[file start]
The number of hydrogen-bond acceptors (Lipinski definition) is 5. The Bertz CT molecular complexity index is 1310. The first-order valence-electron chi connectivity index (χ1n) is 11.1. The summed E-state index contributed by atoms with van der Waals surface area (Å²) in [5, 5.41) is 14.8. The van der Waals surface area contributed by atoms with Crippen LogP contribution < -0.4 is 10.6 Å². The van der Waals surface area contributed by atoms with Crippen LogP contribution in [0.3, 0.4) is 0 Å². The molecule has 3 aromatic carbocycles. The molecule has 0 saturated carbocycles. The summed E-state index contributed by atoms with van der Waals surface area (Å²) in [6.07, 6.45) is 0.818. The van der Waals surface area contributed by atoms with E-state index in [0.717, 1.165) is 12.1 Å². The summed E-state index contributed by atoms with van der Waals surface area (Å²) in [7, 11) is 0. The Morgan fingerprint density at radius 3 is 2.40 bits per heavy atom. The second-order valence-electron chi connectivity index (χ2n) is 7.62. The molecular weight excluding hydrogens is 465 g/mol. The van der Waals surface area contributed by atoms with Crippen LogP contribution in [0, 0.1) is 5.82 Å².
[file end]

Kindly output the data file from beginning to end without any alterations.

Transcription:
The number of hydrogen-bond acceptors (Lipinski definition) is 5. The Bertz CT molecular complexity index is 1310. The first-order valence-electron chi connectivity index (χ1n) is 11.1. The summed E-state index contributed by atoms with van der Waals surface area (Å²) in [5, 5.41) is 14.8. The van der Waals surface area contributed by atoms with Crippen LogP contribution < -0.4 is 10.6 Å². The van der Waals surface area contributed by atoms with Crippen LogP contribution in [0.3, 0.4) is 0 Å². The molecule has 3 aromatic carbocycles. The molecule has 0 saturated carbocycles. The summed E-state index contributed by atoms with van der Waals surface area (Å²) in [6.07, 6.45) is 0.818. The van der Waals surface area contributed by atoms with E-state index in [0.717, 1.165) is 12.1 Å². The summed E-state index contributed by atoms with van der Waals surface area (Å²) in [7, 11) is 0. The Morgan fingerprint density at radius 3 is 2.40 bits per heavy atom. The second-order valence-electron chi connectivity index (χ2n) is 7.62. The molecular weight excluding hydrogens is 465 g/mol. The van der Waals surface area contributed by atoms with Crippen LogP contribution in [0, 0.1) is 5.82 Å².